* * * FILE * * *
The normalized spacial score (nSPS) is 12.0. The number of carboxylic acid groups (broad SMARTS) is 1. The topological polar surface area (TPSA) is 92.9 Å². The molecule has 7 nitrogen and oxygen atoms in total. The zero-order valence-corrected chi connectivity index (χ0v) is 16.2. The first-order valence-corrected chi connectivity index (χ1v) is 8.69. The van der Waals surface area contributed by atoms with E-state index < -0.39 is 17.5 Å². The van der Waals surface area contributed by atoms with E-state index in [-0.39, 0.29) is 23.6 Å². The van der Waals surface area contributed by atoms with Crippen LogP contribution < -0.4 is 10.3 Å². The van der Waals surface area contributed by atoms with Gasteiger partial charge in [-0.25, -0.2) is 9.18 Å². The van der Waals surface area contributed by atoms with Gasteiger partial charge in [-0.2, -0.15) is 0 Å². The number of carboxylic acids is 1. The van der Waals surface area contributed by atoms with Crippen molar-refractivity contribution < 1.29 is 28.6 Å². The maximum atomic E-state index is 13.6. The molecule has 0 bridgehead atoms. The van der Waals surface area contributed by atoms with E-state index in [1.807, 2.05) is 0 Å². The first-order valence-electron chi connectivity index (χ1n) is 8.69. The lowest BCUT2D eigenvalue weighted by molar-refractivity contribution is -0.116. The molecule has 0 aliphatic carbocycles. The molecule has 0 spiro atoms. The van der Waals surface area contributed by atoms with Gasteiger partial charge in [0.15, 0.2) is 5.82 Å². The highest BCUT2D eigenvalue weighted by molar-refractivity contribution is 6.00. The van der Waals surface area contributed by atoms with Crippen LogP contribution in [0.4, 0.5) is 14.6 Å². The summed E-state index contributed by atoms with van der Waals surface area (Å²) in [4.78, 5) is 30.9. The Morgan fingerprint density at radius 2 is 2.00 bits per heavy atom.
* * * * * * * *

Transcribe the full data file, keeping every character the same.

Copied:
The normalized spacial score (nSPS) is 12.0. The number of carboxylic acid groups (broad SMARTS) is 1. The topological polar surface area (TPSA) is 92.9 Å². The molecule has 7 nitrogen and oxygen atoms in total. The zero-order valence-corrected chi connectivity index (χ0v) is 16.2. The first-order valence-corrected chi connectivity index (χ1v) is 8.69. The van der Waals surface area contributed by atoms with E-state index < -0.39 is 17.5 Å². The van der Waals surface area contributed by atoms with E-state index in [-0.39, 0.29) is 23.6 Å². The van der Waals surface area contributed by atoms with Crippen LogP contribution < -0.4 is 10.3 Å². The van der Waals surface area contributed by atoms with Gasteiger partial charge in [-0.25, -0.2) is 9.18 Å². The van der Waals surface area contributed by atoms with Gasteiger partial charge in [-0.2, -0.15) is 0 Å². The number of carboxylic acids is 1. The van der Waals surface area contributed by atoms with Crippen molar-refractivity contribution < 1.29 is 28.6 Å². The maximum atomic E-state index is 13.6. The molecule has 0 bridgehead atoms. The van der Waals surface area contributed by atoms with E-state index in [1.807, 2.05) is 0 Å². The first-order valence-electron chi connectivity index (χ1n) is 8.69. The lowest BCUT2D eigenvalue weighted by molar-refractivity contribution is -0.116. The molecule has 0 aliphatic carbocycles. The molecule has 0 spiro atoms. The van der Waals surface area contributed by atoms with Gasteiger partial charge in [0.15, 0.2) is 5.82 Å². The highest BCUT2D eigenvalue weighted by molar-refractivity contribution is 6.00. The van der Waals surface area contributed by atoms with Crippen LogP contribution in [0.4, 0.5) is 14.6 Å². The summed E-state index contributed by atoms with van der Waals surface area (Å²) in [4.78, 5) is 30.9. The Morgan fingerprint density at radius 2 is 2.00 bits per heavy atom.